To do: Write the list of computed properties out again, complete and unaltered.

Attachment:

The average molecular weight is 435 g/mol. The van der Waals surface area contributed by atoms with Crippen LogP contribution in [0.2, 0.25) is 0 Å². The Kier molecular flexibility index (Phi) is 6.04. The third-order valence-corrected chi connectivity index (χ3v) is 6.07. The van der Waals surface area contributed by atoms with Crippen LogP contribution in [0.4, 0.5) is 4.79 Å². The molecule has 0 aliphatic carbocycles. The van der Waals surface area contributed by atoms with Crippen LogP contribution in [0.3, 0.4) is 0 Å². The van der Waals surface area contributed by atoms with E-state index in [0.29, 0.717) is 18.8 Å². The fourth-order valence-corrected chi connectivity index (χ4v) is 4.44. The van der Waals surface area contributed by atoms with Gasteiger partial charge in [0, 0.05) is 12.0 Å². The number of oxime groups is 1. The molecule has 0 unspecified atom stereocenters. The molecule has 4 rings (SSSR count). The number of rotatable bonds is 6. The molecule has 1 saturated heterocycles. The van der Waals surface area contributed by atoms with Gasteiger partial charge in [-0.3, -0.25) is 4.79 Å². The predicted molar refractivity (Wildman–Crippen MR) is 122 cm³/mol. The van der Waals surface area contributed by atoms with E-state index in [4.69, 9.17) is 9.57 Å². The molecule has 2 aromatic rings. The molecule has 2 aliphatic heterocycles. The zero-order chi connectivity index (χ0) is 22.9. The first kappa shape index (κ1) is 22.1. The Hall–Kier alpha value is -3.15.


The average molecular weight is 435 g/mol. The van der Waals surface area contributed by atoms with Crippen LogP contribution in [0.2, 0.25) is 0 Å². The Kier molecular flexibility index (Phi) is 6.04. The third-order valence-corrected chi connectivity index (χ3v) is 6.07. The van der Waals surface area contributed by atoms with Crippen LogP contribution in [0.4, 0.5) is 4.79 Å². The molecule has 0 aliphatic carbocycles. The van der Waals surface area contributed by atoms with Crippen LogP contribution in [0.3, 0.4) is 0 Å². The van der Waals surface area contributed by atoms with E-state index in [0.29, 0.717) is 18.8 Å². The fourth-order valence-corrected chi connectivity index (χ4v) is 4.44. The van der Waals surface area contributed by atoms with Gasteiger partial charge in [0, 0.05) is 12.0 Å². The number of oxime groups is 1. The molecule has 0 unspecified atom stereocenters. The molecule has 4 rings (SSSR count). The number of rotatable bonds is 6. The molecule has 1 saturated heterocycles. The van der Waals surface area contributed by atoms with Gasteiger partial charge in [-0.3, -0.25) is 4.79 Å². The predicted molar refractivity (Wildman–Crippen MR) is 122 cm³/mol. The van der Waals surface area contributed by atoms with E-state index in [4.69, 9.17) is 9.57 Å². The molecule has 2 aromatic rings. The molecule has 2 aliphatic heterocycles. The zero-order chi connectivity index (χ0) is 22.9. The first kappa shape index (κ1) is 22.1. The Hall–Kier alpha value is -3.15.